Thursday, June 29, 2017

The Art to Create a Quality Product Backlog | Supreme Agile

The product backlog is probably the most important artifact in scrum, it contains a list of prioritized stories (description (High-Level) of both the functional and nonfunctional requirements) that determines the work necessary to develop and deliver a working product. The product owner (PO) poses the responsibility to prioritize, managing and determine the best ROI for the customer.

To make it even easier for you to understand, I also want to add another definition created By Scrum Alliance:

The product backlog (or "backlog") is the requirements for a system, expressed as a prioritized list of product backlog Items. These included both functional and non-functional customer requirements, as well as technical team-generated requirements. While there are multiple inputs to the product backlog, it is the sole responsibility of the product owner to prioritize the product backlog. During a Sprint planning meeting, backlog items are moved from the product backlog into a sprint, based on the product owner's priorities.

A healthy product backlog will include twelve main qualities that will help the team to achieve their goals to deliver an incremental version of the product per iteration.

Everyone is involved

Although the product owner has the main responsibility to add stories and maintain it, it does not mean that the scrum team is not allowed to add their own stories (Workflows, Technical debts Etc.). In addition, the scrum team should take a decisive part in the process of maintaining, managing and updating the product backlog.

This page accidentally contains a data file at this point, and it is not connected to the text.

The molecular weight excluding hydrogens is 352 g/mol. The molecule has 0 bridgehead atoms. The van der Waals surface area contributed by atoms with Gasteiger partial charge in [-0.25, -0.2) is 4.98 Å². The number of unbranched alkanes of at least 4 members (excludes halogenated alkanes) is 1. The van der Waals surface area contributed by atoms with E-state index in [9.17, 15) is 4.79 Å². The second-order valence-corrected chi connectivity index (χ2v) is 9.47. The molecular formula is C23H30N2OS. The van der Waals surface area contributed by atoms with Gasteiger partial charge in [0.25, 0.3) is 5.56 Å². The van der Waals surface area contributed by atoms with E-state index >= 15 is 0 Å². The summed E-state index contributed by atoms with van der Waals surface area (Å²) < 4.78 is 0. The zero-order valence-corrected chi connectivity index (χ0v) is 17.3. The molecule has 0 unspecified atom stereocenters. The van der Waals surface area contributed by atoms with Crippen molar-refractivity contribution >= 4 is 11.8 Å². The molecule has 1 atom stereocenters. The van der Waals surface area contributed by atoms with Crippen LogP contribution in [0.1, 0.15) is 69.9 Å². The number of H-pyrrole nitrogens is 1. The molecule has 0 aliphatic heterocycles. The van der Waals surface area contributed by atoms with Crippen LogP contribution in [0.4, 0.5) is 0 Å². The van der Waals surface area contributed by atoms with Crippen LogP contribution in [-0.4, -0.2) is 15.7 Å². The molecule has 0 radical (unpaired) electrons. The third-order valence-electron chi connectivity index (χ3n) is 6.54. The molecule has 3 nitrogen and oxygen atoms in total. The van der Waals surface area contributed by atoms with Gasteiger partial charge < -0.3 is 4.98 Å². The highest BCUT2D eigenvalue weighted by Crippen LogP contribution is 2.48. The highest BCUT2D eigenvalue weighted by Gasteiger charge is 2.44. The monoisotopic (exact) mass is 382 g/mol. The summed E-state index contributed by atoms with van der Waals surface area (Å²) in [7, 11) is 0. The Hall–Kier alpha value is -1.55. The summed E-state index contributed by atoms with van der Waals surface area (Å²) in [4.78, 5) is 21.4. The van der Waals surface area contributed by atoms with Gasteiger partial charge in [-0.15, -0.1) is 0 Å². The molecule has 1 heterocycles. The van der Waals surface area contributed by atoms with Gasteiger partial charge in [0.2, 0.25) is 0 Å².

The product backlog stories should be created with a high-level estimation, that determined by the scrum team during the backlog grooming sessions or during the planning meeting prior to starting a new sprint.

The stories can be estimated both by Story points or days of work (Each version has its own advantages and disadvantages that I will not cover now).

Once all stories for a sprint are ready with estimations, the scrum team will have the knowledge to determine the amount of work and commitments they can take during the upcoming sprint.  

Flexible to absorb modifications

The product backlog is determined by the product owner that will determine the stories based on the Clint requirements, once the backlog is built with the first list of stories we should expect it to be flexible enough to absorb the stories modifications, new stories that are added and frequent changes in the prioritization.

Prioritized to achieve the best ROI for the client

All stories in the product backlog should be prioritized and develop in a specific order that will help the team to provide the best ROI for the customer, therefore the most important stories will receive the highest priority and implemented first.

The stories can be prioritized based on these four simple factors:

Costs - What are the costs that it will take to develop the story.

Risk – What is the amount of risk that it will take to develop the story and in addition what is the Risk that we will remove once it’s developed.

Uncertainty - What is the degree of uncertainty of developing this story.

Effort and Time – What is the effort and time that the team should invest to develop the story.

Visible and Accessible

The product backlog can be based on a dedicated application such as JIRA/TFS and sometimes even in the old fashion way of Paper-based backlog, once you create it, it should be visible and accessible to all stakeholders that are relevant to the project.

Epic, Features, and Stories

To help the team achieving the project goals, the product backlog should be designed with a dedicated section for each type of this items, Features divided to Epics that are translated into informative, clear, small and realistic stories that the team can commit and deliver in each sprint.